Grown-ups will find plenty of nostalgia in an art exhibition opening Friday at an East Valley children’s museum.

When “Peanuts at Bat: The Life & Art of Charles Schulz” debuts at 10 a.m. at Arizona Museum for Youth, visitors will find nearly 200 comic strips, works of art and three-dimensional bits of memorabilia detailing the journey of Charlie Brown and the artist who created him.

“It was an evolution over 50 years, evolving (Schulz’s) style of drawing and his line profile and developing these characters that everybody recognizes around the world,” says AMY curator Jeffory Morris.

Some displays reveal surprising early renderings of Charlie Brown, his dog, Snoopy, and his friends.

“(Snoopy) was very doglike in the ’50s, and by the ’60s he’s become much more personified; he’s much more of a personality. He started as simply a dog, and he grew into one of Peanuts’ more beloved characters,” says Morris.

Each of the characters — from Linus to Pig-Pen — are explored in biographical panels that include notes by Schulz himself.

The show also features hands-on elements for youngsters.

Kids will be able to play Schroeder’s piano, pay with wooden nickels for a session at Lucy’s “Psychiatric Help” booth, and crawl through Snoopy’s doghouse to hang out in his living room, where family portraits (remember Spike, Olaf, Marbles or Belle?) are on display.

There’s a glow-in-the-dark Great Pumpkin Patch with a mask-making activity. Children will also find step-by-step comic drawing stations and dress-up props that recreate some of Snoopy’s most memorable personas, including a World War I flying ace and Joe Cool.

“A lot of children know (the Peanuts characters) from the Christmas or Halloween specials on TV, but not so much from the comic strips,” says Morris. “Since Charles Schulz retired in January of 2000 — just before he passed a month later — he retired the strip, so it hasn’t been around for 11 years.”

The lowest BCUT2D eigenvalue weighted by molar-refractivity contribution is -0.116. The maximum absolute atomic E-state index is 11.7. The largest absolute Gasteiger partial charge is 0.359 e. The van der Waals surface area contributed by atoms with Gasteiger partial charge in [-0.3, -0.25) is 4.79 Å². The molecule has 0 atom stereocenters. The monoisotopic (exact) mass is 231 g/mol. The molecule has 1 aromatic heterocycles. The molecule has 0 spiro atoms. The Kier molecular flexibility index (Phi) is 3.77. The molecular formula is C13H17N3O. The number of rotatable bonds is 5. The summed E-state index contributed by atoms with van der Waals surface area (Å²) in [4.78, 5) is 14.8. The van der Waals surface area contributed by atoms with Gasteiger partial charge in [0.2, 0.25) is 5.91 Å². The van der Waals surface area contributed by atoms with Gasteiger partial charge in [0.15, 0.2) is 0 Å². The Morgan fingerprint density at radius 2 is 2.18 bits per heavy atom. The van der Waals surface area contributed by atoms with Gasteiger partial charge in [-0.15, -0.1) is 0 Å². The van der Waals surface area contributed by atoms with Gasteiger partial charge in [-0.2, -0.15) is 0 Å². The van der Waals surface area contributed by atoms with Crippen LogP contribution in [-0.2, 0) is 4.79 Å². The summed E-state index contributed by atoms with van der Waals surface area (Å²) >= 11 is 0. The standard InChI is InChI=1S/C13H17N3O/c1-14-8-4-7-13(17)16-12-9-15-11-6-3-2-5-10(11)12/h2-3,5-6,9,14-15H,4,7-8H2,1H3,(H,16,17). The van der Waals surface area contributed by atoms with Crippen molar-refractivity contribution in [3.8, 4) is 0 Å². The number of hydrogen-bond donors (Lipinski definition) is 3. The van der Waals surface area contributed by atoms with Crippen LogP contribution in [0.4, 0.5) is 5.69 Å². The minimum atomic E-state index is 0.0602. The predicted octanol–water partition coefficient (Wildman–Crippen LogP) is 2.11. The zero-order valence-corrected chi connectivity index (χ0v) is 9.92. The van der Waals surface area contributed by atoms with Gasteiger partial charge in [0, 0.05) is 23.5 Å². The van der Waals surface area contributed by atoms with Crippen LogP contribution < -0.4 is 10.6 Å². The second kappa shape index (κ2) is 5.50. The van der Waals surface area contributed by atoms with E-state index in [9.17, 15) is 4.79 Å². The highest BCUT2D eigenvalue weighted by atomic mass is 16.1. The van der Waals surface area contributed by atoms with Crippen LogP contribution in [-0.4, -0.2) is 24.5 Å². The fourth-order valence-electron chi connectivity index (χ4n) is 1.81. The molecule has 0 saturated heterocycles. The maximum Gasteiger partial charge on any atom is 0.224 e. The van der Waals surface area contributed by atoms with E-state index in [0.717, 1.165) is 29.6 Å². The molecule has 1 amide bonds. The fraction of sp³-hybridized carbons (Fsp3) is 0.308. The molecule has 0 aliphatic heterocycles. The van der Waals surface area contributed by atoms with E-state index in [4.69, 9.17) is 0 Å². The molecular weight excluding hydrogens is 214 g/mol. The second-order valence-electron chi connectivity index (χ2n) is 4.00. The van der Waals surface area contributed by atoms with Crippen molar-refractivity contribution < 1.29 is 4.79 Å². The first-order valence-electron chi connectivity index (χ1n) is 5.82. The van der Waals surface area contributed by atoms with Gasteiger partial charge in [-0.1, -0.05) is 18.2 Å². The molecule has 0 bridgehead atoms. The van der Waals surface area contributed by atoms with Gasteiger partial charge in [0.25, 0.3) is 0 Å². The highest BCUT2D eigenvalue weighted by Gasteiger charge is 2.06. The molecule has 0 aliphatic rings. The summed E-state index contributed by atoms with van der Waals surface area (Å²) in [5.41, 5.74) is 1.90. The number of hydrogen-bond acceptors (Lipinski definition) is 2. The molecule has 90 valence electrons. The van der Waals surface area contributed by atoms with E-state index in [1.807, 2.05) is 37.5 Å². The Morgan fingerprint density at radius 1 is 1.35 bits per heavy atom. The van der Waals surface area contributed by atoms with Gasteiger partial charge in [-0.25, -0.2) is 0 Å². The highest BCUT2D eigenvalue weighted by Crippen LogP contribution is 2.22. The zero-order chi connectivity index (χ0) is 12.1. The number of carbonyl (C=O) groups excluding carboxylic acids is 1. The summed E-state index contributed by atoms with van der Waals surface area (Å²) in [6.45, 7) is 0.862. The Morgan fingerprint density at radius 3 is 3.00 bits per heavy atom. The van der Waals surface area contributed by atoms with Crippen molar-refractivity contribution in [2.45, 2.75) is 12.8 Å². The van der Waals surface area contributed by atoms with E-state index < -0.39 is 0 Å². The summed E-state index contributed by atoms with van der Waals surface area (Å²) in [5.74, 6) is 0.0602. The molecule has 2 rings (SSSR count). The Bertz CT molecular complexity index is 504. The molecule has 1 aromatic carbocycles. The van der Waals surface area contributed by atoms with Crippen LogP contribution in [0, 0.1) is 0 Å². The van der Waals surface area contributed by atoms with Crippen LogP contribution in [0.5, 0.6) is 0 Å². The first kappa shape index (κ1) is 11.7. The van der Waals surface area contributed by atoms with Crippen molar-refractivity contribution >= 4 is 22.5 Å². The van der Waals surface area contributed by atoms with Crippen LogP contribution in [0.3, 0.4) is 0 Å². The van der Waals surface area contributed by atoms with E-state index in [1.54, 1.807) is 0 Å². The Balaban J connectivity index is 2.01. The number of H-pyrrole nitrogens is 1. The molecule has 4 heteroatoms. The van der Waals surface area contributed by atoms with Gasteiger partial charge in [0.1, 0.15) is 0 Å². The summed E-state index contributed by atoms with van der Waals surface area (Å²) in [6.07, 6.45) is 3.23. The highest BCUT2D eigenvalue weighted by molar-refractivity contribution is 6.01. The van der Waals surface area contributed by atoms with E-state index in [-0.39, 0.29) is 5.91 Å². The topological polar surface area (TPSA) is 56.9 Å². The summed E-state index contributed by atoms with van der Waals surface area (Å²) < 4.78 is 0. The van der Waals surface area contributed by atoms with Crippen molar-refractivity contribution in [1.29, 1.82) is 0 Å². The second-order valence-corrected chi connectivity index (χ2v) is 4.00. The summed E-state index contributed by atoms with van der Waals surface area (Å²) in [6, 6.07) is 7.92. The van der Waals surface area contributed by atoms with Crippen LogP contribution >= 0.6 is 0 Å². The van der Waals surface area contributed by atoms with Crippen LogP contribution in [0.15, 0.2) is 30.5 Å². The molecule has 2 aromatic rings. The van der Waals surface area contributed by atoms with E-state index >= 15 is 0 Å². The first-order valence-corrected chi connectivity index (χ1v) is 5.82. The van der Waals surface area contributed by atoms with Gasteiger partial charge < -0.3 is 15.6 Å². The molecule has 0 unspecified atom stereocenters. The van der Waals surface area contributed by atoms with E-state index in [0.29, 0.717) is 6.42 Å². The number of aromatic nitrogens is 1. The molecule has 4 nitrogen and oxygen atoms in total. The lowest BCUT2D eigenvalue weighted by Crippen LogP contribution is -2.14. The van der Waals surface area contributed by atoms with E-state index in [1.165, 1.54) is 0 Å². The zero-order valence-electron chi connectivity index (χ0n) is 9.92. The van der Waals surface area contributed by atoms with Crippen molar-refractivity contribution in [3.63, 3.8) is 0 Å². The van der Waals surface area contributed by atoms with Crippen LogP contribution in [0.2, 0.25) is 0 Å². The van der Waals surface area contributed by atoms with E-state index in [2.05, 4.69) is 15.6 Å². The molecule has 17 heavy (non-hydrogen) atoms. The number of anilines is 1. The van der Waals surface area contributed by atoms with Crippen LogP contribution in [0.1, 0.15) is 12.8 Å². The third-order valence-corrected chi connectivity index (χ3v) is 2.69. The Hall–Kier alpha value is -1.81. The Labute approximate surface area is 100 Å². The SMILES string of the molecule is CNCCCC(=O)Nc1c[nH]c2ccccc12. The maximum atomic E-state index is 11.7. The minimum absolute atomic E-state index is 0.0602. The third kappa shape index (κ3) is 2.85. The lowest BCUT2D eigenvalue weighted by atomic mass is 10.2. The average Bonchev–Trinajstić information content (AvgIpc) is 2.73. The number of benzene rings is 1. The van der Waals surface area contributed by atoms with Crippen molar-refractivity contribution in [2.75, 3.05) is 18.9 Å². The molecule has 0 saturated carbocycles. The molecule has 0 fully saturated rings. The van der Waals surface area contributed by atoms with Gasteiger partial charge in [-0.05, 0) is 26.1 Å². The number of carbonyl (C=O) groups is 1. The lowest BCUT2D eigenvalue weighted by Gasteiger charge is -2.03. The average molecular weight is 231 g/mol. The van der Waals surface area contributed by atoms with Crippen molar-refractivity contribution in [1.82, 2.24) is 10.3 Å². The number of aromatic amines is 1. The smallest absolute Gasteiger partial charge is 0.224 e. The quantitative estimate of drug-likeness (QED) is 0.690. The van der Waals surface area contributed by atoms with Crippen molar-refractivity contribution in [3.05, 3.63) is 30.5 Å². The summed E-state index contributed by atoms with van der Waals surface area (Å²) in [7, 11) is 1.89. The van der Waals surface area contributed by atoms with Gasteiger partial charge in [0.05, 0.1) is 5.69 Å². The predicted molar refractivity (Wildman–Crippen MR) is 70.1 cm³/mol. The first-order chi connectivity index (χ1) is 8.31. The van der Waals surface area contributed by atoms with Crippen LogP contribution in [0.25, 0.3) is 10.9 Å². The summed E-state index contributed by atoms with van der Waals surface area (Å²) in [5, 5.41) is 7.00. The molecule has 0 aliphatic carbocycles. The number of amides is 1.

A portion of the show focuses on the appearance of baseball in Peanuts comics.

“(Schulz) was a huge San Francisco Giants fan, and in the summer baseball tended to come up again and again because that’s when (the Peanuts kids) were out of school,” says Morris. “And, actually, Charlie Brown was obsessed with baseball.”

Morris says Schulz was an important artist.

“He really changed the way comics were done, going to just four panels and running daily and doing full color. And his characters reflected real life.”

The exhibition is organized by the Charles M. Schulz Museum and Research Center in Santa Rosa, Calif. It is sponsored locally by the city of Mesa, the Chicago Cubs, the Virginia G. Piper Charitable Trust and the National Endowment for the Arts and Arizona Commission on the Arts.

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